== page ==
You can’t go on blaming your parents for your problems your whole life. Eventually you have to accept responsibility for your future. Take responsibility for your addiction by being solution oriented to kick the addiction. The first step to addiction recovery is admitting you have a problem. The next step is to get help.

    Research has shown that the best treatment for addiction is group therapy, as so many addictions are related to failure to attach to people.[4]

    Group therapy provides an outlet for healing and attachment at the same time. In order to be successful in the recovery process you need to make yourself vulnerable by sharing. This vulnerability is what helps you bond to others in the group.

    By utilizing group therapy methods and understanding that there is an underlying cause to the addiction makes therapy much more hopeful. The label of alcoholism as “a disease” makes it seem as though it can be incurable. It is curable, and there are root causes. Failure of Attachment (or undiagnosed RAD) in the early years of life is one cause. Researchers who examined this topic of substance abuse stated the following:[5]

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    Attachment theory–based clinical treatment of this disorder could both diminish symptoms and cure the incurable.

    Most group methods utilize attachment methods, as they are encouraging group interactions and bonding through group share. If you think your addiction is related to early childhood lack on attachment or RAD then you will find group therapy helpful to your healing.

    Here are some resources for finding Groups that help with addiction:

    Featured photo credit: Stock Snap via stocksnap.io

    Reference

    More by this author

    Dr. Magdalena Battles

    A Doctor of Psychology with specialties include children, family relationships, domestic violence, and sexual assault

    Everything You Need to Know Before Visiting a Marriage Counselor How To Stop Insecure Attachment from Wreaking Havoc on Your Love Life 7 Reasons Why You Should Find a Life Coach to Reach Your Full Potential 15 Ways to Practice Positive Self-Talk for Success How to Cope with Empty Nest Syndrome and Stop Feeling Lonely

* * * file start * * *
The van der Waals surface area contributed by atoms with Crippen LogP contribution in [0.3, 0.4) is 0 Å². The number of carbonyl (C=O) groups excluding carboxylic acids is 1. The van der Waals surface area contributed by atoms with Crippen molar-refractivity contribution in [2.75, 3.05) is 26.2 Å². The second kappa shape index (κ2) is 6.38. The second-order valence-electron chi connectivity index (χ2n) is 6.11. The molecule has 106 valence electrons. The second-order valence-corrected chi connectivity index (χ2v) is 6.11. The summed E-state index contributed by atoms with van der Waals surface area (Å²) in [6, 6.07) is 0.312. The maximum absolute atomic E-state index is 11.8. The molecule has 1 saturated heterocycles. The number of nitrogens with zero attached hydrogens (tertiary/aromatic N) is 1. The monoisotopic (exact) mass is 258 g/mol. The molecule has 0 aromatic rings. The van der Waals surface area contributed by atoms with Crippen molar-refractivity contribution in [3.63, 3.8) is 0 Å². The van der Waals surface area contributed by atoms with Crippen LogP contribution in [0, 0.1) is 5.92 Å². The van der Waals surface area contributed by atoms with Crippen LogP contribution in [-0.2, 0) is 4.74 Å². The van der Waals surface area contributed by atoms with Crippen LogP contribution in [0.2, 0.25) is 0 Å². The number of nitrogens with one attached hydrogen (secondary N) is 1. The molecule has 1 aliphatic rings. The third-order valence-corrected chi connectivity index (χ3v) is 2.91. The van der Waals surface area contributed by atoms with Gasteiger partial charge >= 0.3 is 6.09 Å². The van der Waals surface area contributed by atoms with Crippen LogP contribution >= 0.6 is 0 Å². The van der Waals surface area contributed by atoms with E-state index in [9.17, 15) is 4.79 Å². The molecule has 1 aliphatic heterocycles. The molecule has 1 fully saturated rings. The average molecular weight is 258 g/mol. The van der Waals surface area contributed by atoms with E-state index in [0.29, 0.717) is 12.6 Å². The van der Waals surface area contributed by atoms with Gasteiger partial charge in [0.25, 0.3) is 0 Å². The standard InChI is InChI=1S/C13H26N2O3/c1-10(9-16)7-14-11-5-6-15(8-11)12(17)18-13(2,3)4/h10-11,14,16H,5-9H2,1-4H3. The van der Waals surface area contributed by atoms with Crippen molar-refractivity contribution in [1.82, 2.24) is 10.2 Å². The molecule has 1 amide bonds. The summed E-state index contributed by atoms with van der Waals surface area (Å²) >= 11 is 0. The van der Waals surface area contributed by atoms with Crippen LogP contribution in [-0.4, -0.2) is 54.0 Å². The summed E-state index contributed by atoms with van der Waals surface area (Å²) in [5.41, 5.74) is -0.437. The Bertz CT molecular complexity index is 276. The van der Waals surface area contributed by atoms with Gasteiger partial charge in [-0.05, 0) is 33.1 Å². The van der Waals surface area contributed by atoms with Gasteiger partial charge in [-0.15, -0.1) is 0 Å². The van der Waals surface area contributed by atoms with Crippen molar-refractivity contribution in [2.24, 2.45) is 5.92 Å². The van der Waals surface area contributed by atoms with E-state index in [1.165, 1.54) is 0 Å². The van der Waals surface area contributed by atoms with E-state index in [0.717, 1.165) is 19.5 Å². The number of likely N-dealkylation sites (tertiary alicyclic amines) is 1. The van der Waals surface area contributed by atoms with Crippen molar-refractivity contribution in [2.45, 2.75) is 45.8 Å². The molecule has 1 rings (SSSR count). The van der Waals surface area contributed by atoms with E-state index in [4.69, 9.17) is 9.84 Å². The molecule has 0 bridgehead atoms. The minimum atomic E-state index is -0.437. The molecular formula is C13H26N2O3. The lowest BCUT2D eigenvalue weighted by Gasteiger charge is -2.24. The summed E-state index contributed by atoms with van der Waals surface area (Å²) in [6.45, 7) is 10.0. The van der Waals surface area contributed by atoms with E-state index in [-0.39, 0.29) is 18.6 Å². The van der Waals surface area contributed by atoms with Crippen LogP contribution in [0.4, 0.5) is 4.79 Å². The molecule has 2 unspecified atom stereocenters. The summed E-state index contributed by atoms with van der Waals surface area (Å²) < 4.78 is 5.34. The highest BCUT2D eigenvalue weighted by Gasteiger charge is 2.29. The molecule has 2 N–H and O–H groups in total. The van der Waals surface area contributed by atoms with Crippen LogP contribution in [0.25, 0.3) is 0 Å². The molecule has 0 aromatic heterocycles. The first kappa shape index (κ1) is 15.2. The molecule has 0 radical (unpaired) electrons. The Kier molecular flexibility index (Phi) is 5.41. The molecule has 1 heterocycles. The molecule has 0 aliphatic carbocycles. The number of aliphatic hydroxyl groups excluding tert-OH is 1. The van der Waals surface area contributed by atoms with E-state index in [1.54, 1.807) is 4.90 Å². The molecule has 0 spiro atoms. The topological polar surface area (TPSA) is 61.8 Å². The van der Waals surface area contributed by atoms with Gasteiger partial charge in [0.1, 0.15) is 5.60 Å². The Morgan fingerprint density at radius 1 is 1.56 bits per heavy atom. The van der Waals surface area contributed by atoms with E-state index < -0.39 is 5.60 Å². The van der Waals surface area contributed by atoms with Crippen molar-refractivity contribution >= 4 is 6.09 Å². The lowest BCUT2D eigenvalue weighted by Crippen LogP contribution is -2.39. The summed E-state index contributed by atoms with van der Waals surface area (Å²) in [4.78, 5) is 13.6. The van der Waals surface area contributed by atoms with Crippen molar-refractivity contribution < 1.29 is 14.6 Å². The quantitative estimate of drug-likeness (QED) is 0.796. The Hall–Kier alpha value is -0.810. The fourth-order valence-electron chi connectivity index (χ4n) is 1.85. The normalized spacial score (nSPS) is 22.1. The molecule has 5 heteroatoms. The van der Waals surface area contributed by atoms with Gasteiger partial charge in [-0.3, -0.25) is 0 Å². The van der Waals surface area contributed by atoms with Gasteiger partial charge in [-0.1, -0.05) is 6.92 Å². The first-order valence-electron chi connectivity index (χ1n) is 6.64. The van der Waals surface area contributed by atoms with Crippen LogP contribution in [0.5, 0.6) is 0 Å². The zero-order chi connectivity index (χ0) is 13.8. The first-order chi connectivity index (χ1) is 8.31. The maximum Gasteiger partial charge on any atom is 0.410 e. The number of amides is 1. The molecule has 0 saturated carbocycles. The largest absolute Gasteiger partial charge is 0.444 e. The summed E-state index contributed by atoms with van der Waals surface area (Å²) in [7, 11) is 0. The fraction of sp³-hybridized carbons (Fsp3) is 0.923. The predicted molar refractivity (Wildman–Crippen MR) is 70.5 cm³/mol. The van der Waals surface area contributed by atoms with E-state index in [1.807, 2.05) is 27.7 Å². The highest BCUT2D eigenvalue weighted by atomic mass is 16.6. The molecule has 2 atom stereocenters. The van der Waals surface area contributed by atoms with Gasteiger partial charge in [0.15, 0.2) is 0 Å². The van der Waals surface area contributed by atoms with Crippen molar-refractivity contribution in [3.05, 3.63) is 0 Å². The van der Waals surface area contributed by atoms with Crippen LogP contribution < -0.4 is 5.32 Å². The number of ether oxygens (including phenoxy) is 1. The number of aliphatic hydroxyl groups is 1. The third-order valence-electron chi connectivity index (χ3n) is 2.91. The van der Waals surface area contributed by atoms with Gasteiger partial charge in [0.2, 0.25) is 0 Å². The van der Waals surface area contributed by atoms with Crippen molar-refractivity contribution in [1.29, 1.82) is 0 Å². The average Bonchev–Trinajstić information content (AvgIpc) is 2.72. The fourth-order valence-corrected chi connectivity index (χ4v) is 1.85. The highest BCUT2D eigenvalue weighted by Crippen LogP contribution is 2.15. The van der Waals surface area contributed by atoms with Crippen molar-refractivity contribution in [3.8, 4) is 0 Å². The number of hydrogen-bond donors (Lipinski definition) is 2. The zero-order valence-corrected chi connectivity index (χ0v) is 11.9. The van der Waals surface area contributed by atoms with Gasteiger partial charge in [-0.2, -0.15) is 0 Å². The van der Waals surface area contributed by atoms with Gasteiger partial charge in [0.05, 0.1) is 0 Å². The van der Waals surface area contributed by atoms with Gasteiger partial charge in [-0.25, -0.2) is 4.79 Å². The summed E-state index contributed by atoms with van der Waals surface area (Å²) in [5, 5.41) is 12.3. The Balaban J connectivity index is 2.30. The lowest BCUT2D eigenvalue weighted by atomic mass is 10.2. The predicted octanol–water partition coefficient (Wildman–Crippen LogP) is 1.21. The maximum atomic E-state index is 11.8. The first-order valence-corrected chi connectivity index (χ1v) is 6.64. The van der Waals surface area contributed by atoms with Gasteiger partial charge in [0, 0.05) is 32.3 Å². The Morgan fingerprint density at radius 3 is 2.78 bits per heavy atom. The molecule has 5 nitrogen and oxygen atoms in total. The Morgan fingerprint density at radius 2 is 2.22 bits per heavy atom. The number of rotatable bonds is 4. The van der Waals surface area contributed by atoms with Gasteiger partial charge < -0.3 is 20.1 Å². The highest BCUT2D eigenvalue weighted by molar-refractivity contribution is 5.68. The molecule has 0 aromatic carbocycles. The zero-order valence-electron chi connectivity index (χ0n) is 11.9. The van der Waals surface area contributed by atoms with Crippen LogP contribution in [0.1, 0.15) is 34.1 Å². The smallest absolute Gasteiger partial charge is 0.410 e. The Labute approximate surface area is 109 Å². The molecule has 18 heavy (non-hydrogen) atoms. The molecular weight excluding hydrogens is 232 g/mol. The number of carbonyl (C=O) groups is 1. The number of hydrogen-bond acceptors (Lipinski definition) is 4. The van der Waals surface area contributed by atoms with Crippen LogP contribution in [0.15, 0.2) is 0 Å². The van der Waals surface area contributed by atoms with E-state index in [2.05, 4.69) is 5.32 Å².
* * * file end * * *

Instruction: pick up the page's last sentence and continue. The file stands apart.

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    Published on November 28, 2018

    How to Do Meditation at Home to Calm Your Anxious Mind

    How to Do Meditation at Home to Calm Your Anxious Mind

    The woman in yoga pants sitting in a lotus position atop a rocky cliff, overlooking a valley draped in fog — this is the glamorized version of meditation you’ll come across as you search. Yet if you’re seeking meditation to calm your mind, a fantastic setting with no distractions is rarely available.

    So how to do meditation?

    The truth about meditation is it’s an everyday practice for anybody. You could be a mountain climber or you could be an accountant — either way, your home is just as good a place for meditation as any.

    Are you seeking to corral your racing thoughts and relieve a sense of unease, awkwardness, or uncertainty? Look to home meditation to cultivate a laid-back, creative, confident, and organized frame of mind. According to extensive scientific research, meditation relieves stress and anxiety, decreases blood pressure, improves sleep, and improves your ability to pay attention. [1]

    From start to finish, this article will give you quick, easy steps to follow so that you can meditate at home regularly. You’ll begin by assessing, identifying and altering things that need to change in your home environment. You’ll end by understanding the basics of meditation so that you can let yourself do what you already know how to do deep down in the hidden reality of your mind.

    You’re ready to let your mind be, and just be, in your own home — let’s begin.

    1. Find the Right Space in Your Home

    Where is your right space for meditation at home? Is it in your basement, your bedroom, your living room, or your study?

    The right space will be one with the least distractions built in to its purpose. In that case, it may be your bedroom. If you’ve set up your bedroom to be a place for sleep and only sleep, it will lend itself well to meditation.